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Color maple or birch black?

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Forum topic by Alexl posted 01-21-2021 12:11 AM 473 views 0 times favorited 12 replies Add to Favorites Watch
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Alexl

80 posts in 1949 days


01-21-2021 12:11 AM

My parents found a buffet sideboard at a local furniture store. They loved the look but not the quality and asked if I could recreate something similar. The buffet has natural elm top and doors, but the carcass/frame is a closed grain wood(presumably birch or maple) colored almost stark black. I typically leave all my pieces natural colored so am a novice at coloring. What would be the best way to go about this? I would prefer to stay away from lacquer due to cold weather and no indoor spray booth that would be safe. My preference would be a water-base topcoat sprayed such as GF High Performance


12 replies so far

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SMP

3429 posts in 914 days


#1 posted 01-21-2021 12:23 AM

Well, white oak and walnut ebonize really nicely. I like ebonizing these as if done thoroughly you can still sand it etc if needed.

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Alexl

80 posts in 1949 days


#2 posted 01-21-2021 01:06 AM



Well, white oak and walnut ebonize really nicely. I like ebonizing these as if done thoroughly you can still sand it etc if needed.

- SMP

I have considered running an open grain such as ash or red/white oak past them to see if they are ok with that look

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SuperCubber

1170 posts in 3293 days


#3 posted 01-21-2021 01:11 AM

You can try India ink. I used it to dye birch plywood on an aquarium stand I made. It worked very well. It should be in my projects.

-- Joe | Spartanburg, SC | "To give anything less than your best is to sacrafice the gift." - Steve Prefontaine

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Lazyman

6635 posts in 2396 days


#4 posted 01-21-2021 02:26 AM

Walnut ebonizes beautifully with vinegar and steel wool solution and can be used in place of the much more expensive true ebony. Here is a good example.

Click for details

Don’t forget to check out the blog about the ebonizing process here and watch the video to see just how easy it works.

-- Nathan, TX -- Hire the lazy man. He may not do as much work but that's because he will find a better way.

View Walker's profile

Walker

452 posts in 1480 days


#5 posted 01-21-2021 04:43 AM

Ebonizing is a fun process, but if you were just looking for a quick color then General Finishes Gel Stain is very easy. One coat of the black is pretty damn stark. Two coats… “It’s like, how much more black could this be? And the answer is none. None more black.”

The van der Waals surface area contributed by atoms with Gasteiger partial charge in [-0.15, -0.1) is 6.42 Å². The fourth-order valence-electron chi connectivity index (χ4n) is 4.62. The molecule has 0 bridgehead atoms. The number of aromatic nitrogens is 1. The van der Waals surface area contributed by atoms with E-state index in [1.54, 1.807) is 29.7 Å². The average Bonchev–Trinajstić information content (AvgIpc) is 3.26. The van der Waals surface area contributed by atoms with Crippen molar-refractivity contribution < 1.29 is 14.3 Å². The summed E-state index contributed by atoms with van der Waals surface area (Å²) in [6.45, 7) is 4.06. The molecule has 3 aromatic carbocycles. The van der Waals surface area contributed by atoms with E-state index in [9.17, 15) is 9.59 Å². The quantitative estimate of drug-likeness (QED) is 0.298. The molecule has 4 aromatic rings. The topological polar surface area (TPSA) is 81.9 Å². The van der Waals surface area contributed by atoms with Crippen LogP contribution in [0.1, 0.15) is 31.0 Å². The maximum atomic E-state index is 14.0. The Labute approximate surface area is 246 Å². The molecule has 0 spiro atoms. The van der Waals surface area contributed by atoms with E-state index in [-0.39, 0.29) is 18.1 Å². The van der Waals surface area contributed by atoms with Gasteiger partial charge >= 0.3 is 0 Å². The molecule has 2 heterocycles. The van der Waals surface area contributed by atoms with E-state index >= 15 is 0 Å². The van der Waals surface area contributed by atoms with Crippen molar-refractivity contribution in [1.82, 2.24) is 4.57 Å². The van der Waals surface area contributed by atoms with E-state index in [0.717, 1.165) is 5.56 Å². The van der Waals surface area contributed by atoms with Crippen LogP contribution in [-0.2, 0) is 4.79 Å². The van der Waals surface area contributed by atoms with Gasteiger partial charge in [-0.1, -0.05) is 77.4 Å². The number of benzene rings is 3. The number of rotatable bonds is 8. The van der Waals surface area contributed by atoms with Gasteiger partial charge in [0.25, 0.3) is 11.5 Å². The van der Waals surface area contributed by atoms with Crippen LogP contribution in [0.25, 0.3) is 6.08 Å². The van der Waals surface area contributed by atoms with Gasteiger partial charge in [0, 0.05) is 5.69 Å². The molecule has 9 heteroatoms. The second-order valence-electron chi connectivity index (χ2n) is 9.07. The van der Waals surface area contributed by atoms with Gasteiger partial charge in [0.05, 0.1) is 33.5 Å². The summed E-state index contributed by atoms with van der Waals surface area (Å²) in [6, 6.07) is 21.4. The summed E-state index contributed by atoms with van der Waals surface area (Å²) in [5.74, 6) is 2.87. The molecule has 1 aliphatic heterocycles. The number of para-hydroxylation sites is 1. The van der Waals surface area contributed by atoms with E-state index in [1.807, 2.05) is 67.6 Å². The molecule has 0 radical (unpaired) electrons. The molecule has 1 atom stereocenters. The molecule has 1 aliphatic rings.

-- ~Walker

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Alexl

80 posts in 1949 days


#6 posted 01-21-2021 05:03 PM

Thanks everyone, all of these options look great. I am also considering punching the easy button and spraying GF Enduro black poly/clear poly as applicable.

View OSU55's profile

OSU55

2738 posts in 2998 days


#7 posted 01-21-2021 10:04 PM



Thanks everyone, all of these options look great. I am also considering punching the easy button and spraying GF Enduro black poly/clear poly as applicable.

- Alexl


This is a good choice. Havent used that product, I used Target em6500 black lacquer. One thing to watch out for is bridging or filling of the wood pores. It just depends on the finished look you are after. True black is difficult to find in a dye, what I usually color with. A black gel stain would be another potion.

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JackDuren

1461 posts in 1968 days


#8 posted 01-21-2021 10:14 PM

Is this close enough?

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Jeff Vicenzi

63 posts in 398 days


#9 posted 01-27-2021 10:29 PM

If you want the grain to still show some, black water soluble dyes, such as Lockwood MCW52 dye works great. Alternatively, Minwax sells a “true black” oil based dye that works well.

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splintergroup

4669 posts in 2231 days


#10 posted 01-27-2021 11:16 PM

I use india ink for many maple and pine things, but since it is alcohol based care is needed when top coating.
I’ve had great results on BB ply with cheap flat black spray paint topped with poly.

I’m sure the various stains and dyes will also work well.

View Loren's profile (online now)

Loren

11018 posts in 4656 days


#11 posted 01-27-2021 11:51 PM

I’ve used J.E. Moser’s black aniline dye for ebonizing and found it forgiving and versatile with excellent results.

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Foghorn

1033 posts in 395 days


#12 posted 01-28-2021 07:51 PM

I use Feibings leather dye for ebonizing. Very black.

-- Darrel

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